I'm on your side
I love getting lost in a Wes Anderson movie. After I feasted on his latest, The Grand Budapest Hotel, I met a friend for lunch to discuss. We share a great enthusiasm for his films, so as often happens, the conversation ended up covering the entire catalog. We talked about favorite lines and scenes, how we would rank the movies, and the intricacies of the soundtracks.
Forced to choose a single Wes Anderson moment, I always arrive at one from Moonrise Kingdom. Young Sam and Suzy have run away and are alone for the first time in the woods. Suzy reveals that she is sometimes depressed and that her parents think of her as a troubled child. Sam, awkward and new at all of this, bursts out laughing. Suzy, hurt and crying, walks away.
The only thing harder than being honest and vulnerable with another person is wondering if you made a mistake during the interminable silence that follows.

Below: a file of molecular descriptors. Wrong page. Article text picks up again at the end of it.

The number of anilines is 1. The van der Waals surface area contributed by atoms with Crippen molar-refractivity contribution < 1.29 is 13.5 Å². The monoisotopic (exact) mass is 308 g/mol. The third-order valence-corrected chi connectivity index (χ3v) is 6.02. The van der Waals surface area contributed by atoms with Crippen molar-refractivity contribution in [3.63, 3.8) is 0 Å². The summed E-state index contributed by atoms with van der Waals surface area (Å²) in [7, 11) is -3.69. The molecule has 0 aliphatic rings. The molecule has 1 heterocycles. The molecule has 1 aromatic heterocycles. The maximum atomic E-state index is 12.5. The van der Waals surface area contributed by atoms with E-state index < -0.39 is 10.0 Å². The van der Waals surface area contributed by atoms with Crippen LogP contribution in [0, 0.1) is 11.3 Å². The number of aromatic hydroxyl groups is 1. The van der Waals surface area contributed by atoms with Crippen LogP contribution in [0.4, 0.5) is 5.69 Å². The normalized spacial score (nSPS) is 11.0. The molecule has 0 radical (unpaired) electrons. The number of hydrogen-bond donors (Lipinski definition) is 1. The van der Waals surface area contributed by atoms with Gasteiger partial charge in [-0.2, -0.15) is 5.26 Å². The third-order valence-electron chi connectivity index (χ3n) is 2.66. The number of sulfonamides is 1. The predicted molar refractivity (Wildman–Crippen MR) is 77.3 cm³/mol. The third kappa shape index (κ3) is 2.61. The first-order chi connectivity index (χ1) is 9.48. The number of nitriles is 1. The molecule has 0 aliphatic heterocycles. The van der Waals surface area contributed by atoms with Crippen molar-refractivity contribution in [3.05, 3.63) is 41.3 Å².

Sam realizes that he's done something awful. He catches up with her, gives her his neckerchief, and apologies. Then, he says:
"I'm on your side."
Since I first saw the scene, I've been mesmerized by the clarity and simplicity of that statement. It succinctly captures the very essence of friendship, love, and loyalty.
When I think of what friends mean to me, and the sort of friend I hope to be, that's what I think about: I'm on your side. There is strength and freedom in those four words.
The Moonrise Kingdom script, with scenes from the film, is available online.